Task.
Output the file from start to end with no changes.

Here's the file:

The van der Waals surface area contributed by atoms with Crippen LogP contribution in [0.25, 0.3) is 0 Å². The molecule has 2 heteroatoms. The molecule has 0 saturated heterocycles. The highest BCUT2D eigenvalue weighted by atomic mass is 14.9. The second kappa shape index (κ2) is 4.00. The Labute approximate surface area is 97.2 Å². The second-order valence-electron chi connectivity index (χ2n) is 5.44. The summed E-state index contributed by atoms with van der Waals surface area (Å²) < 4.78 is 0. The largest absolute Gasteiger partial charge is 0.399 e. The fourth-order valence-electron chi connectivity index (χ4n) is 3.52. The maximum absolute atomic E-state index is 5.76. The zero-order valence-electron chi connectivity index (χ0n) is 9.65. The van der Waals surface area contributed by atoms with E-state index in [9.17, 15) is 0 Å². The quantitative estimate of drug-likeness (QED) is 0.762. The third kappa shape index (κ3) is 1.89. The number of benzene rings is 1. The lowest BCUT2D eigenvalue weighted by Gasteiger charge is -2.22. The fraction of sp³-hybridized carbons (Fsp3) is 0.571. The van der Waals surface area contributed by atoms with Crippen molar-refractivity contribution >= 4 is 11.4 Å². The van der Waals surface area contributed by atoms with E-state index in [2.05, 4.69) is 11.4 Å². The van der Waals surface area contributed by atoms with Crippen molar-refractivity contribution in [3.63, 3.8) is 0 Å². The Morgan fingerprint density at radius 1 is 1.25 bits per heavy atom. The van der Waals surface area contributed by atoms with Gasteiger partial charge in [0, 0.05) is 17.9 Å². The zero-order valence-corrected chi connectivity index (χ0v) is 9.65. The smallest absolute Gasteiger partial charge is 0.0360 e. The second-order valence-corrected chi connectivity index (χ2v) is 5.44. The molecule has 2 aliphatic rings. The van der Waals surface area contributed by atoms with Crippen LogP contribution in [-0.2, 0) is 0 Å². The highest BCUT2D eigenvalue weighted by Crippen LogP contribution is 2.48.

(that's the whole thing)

The van der Waals surface area contributed by atoms with Crippen LogP contribution in [0.25, 0.3) is 0 Å². The molecule has 2 heteroatoms. The molecule has 0 saturated heterocycles. The highest BCUT2D eigenvalue weighted by atomic mass is 14.9. The second kappa shape index (κ2) is 4.00. The Labute approximate surface area is 97.2 Å². The second-order valence-electron chi connectivity index (χ2n) is 5.44. The summed E-state index contributed by atoms with van der Waals surface area (Å²) < 4.78 is 0. The largest absolute Gasteiger partial charge is 0.399 e. The fourth-order valence-electron chi connectivity index (χ4n) is 3.52. The maximum absolute atomic E-state index is 5.76. The zero-order valence-electron chi connectivity index (χ0n) is 9.65. The van der Waals surface area contributed by atoms with E-state index in [9.17, 15) is 0 Å². The quantitative estimate of drug-likeness (QED) is 0.762. The third kappa shape index (κ3) is 1.89. The number of benzene rings is 1. The lowest BCUT2D eigenvalue weighted by Gasteiger charge is -2.22. The fraction of sp³-hybridized carbons (Fsp3) is 0.571. The van der Waals surface area contributed by atoms with Crippen molar-refractivity contribution >= 4 is 11.4 Å². The van der Waals surface area contributed by atoms with E-state index in [2.05, 4.69) is 11.4 Å². The van der Waals surface area contributed by atoms with Crippen molar-refractivity contribution in [3.63, 3.8) is 0 Å². The Morgan fingerprint density at radius 1 is 1.25 bits per heavy atom. The van der Waals surface area contributed by atoms with Gasteiger partial charge in [0, 0.05) is 17.9 Å². The zero-order valence-corrected chi connectivity index (χ0v) is 9.65. The smallest absolute Gasteiger partial charge is 0.0360 e. The second-order valence-corrected chi connectivity index (χ2v) is 5.44. The molecule has 2 aliphatic rings. The van der Waals surface area contributed by atoms with Crippen LogP contribution in [-0.2, 0) is 0 Å². The highest BCUT2D eigenvalue weighted by Crippen LogP contribution is 2.48.